• The bidder submits his bid and also the bid of other competitors.
  • A party brings multiple bids to a bid opening and submits its bid to other bidders who are bidding.
  • A bidder makes a statement that the prices were discussed by the other bidders and reached an understanding, or the bid is a cover bid or a complementary bid or having advance knowledge of the offer of the other competitors.

Inquiry into bid-rigging:

Whenever a prima facie case of bid-rigging arises, the Competition Commission of India directs the Director-General to call for an investigation and provide the report. The commission has the power vested in the civil court under the Code of Civil Procedure in respect of matters like summoning, appearance in the court, production of documents and evidence.

Powers of the commission:

Under Section 27 of the Act, the commission can pass any orders after the inquiry as stated below:

  • The commission directs the party not to enter into such agreements that are anti-competitive or cause appreciable adverse effect to the competition.
  • The commission directs the enterprises to manipulate or modify the agreement or comply with the orders passed or abide by the directions issued.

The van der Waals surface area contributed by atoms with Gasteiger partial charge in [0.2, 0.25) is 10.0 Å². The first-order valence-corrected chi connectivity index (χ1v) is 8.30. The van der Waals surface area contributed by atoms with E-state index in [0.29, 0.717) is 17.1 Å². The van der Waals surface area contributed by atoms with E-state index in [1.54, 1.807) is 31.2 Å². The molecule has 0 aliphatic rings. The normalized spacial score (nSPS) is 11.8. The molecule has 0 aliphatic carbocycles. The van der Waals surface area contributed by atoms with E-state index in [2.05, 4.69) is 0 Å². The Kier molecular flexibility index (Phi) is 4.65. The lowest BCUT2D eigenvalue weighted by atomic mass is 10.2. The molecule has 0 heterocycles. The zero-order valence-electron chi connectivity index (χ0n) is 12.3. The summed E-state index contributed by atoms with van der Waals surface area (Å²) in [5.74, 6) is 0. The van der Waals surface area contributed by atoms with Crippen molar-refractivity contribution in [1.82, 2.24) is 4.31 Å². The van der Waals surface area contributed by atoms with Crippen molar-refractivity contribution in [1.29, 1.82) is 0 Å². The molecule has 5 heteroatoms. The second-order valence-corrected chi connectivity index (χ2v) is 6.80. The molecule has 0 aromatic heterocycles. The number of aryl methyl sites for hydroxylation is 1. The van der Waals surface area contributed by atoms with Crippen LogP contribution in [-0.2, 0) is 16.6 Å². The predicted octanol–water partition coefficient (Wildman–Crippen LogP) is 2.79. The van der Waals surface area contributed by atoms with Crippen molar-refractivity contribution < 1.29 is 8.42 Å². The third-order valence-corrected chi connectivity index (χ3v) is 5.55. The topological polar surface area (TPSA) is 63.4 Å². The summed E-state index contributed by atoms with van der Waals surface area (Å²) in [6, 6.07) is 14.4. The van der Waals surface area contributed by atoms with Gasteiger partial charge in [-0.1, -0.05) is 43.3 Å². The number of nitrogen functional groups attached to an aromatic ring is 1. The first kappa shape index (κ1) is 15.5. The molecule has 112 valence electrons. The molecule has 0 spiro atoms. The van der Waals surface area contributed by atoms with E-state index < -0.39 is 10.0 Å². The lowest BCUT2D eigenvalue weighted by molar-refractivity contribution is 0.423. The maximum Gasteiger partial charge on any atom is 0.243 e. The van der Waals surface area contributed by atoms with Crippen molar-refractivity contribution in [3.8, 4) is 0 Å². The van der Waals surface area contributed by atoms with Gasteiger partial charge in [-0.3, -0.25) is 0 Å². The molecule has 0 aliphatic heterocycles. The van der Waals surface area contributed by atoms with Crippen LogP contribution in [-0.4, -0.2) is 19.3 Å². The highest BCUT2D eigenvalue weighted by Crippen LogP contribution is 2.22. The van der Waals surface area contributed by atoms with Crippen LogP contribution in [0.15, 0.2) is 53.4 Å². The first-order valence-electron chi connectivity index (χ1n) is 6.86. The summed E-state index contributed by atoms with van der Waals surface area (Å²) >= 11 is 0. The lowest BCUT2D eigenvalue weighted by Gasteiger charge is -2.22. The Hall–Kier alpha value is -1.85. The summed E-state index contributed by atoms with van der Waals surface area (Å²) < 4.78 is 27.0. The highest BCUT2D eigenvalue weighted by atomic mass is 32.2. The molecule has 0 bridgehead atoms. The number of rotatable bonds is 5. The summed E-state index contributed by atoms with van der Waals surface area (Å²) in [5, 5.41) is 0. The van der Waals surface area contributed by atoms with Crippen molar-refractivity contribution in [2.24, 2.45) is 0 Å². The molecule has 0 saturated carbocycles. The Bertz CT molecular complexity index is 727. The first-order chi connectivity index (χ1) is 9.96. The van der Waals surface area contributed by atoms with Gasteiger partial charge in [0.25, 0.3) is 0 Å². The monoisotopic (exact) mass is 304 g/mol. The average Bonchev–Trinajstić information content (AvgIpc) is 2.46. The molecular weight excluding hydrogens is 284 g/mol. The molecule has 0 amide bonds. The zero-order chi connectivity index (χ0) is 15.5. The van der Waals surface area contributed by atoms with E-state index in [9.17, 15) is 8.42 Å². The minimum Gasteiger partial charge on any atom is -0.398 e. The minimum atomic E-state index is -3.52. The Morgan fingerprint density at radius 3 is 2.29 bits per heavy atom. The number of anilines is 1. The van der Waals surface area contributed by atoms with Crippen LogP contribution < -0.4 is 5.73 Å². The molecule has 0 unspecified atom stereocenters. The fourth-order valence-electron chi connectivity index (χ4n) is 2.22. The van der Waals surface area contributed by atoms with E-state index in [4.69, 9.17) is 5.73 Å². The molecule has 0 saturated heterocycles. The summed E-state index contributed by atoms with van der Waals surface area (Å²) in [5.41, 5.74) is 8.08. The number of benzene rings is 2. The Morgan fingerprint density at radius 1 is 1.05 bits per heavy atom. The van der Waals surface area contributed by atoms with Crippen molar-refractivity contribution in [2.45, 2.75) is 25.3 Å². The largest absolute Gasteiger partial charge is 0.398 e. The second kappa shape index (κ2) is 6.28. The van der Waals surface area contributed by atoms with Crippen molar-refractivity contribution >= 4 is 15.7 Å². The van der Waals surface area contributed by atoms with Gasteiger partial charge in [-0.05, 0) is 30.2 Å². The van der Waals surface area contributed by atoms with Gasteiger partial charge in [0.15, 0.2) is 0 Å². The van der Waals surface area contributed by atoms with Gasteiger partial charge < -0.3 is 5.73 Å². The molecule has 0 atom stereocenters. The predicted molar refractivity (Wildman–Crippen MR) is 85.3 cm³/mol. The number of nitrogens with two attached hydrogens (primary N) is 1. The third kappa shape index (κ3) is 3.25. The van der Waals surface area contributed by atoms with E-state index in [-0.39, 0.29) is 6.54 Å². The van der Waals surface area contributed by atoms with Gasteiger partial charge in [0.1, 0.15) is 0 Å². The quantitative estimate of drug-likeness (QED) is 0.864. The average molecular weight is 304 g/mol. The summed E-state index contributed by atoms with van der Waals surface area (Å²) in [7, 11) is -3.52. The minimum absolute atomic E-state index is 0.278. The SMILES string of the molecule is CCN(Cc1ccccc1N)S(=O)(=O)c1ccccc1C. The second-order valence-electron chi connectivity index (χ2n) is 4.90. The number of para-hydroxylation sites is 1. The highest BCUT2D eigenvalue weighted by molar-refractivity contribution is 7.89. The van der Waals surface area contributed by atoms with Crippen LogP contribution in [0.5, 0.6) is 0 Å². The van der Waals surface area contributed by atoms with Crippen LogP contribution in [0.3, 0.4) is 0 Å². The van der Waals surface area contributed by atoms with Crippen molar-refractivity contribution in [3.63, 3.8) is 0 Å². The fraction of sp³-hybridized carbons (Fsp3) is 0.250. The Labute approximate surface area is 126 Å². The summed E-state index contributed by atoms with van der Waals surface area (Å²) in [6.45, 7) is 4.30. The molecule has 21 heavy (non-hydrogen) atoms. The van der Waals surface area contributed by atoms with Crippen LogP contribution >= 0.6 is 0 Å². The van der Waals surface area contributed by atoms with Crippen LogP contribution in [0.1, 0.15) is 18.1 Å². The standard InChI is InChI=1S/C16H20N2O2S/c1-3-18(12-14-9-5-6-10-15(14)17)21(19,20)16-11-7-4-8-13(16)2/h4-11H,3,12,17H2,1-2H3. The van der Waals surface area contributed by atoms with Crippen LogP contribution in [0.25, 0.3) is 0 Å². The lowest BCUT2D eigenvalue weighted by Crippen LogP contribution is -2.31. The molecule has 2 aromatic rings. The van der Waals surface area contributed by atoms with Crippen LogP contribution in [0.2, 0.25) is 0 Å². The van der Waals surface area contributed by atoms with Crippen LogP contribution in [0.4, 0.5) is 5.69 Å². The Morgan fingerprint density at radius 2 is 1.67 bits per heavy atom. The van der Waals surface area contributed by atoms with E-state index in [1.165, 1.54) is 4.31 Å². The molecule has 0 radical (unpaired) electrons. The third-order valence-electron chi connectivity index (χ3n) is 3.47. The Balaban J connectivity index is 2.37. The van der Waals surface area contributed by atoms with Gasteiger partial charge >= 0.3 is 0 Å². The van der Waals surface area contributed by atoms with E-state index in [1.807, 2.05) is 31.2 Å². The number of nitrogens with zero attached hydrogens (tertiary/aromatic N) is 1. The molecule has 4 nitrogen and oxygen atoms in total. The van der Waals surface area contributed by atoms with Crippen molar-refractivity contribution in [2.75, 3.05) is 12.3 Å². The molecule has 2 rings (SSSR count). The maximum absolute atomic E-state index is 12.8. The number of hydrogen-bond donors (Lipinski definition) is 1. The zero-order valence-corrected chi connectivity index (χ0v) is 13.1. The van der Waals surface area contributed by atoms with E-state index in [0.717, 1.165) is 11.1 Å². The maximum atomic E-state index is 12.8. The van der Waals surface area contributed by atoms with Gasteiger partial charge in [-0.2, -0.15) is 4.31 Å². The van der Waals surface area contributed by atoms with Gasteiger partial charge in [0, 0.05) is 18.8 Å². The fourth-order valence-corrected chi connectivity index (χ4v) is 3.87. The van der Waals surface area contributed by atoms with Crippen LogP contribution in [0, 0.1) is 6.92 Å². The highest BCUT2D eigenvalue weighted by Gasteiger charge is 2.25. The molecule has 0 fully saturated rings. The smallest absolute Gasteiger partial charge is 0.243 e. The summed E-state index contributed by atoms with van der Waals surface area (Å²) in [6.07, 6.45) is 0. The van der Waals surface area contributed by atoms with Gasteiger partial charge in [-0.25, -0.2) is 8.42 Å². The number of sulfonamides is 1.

• The commission can pass such orders or issue any directions as it may deem fit.

Penalties:

The competition commission of India (“CCI”) not only investigates the breach of competition law in India but also imposes penalties upon infringement of the provisions of the Act.

CCI may impose penalties such as 10% (ten percent) of the average turnover for the three consecutive financial years on each of such persons or enterprises which are the parties to bid-rigging or collusive rigging.

In case of cartelization, CCI imposes a penalty of up to three times the profits or up to 10% of turnover, whichever is higher, on each member of a cartel.

‘Cartel’, as defined in the Competition Law, means any group or association of traders, sellers, distributors, producers or service providers who come under an agreement by themselves to control or limit the production, distribution or sale or price of or trade in goods and provision of services.

Non- compliance of any order or directions issued by CCI or where a person fails to pay the fine imposed by CCI within the stipulated time can lead to an imprisonment of three years.

Appeals:

The appeal can be filed within 60 days of the receipt of the order, direction or decision of the Competition Commission of India before the Competition Appellate Tribunal (COMPAT) established under Section 53A of the Act to hear and dispose of appeals against any direction, order or decision made by CCI.

The Competition Act, 2002 was introduced and promulgated to put an end to monopolistic trade practices. The Act has succeeded in achieving its preamble to some extent, nevertheless, a more rigid law and implementation of its provisions is the need of the day.

By: Navin Kumar Jaggi & Monika Verma

 

Navin Kumar Jaggi 
on 09 October 2019
Published in Others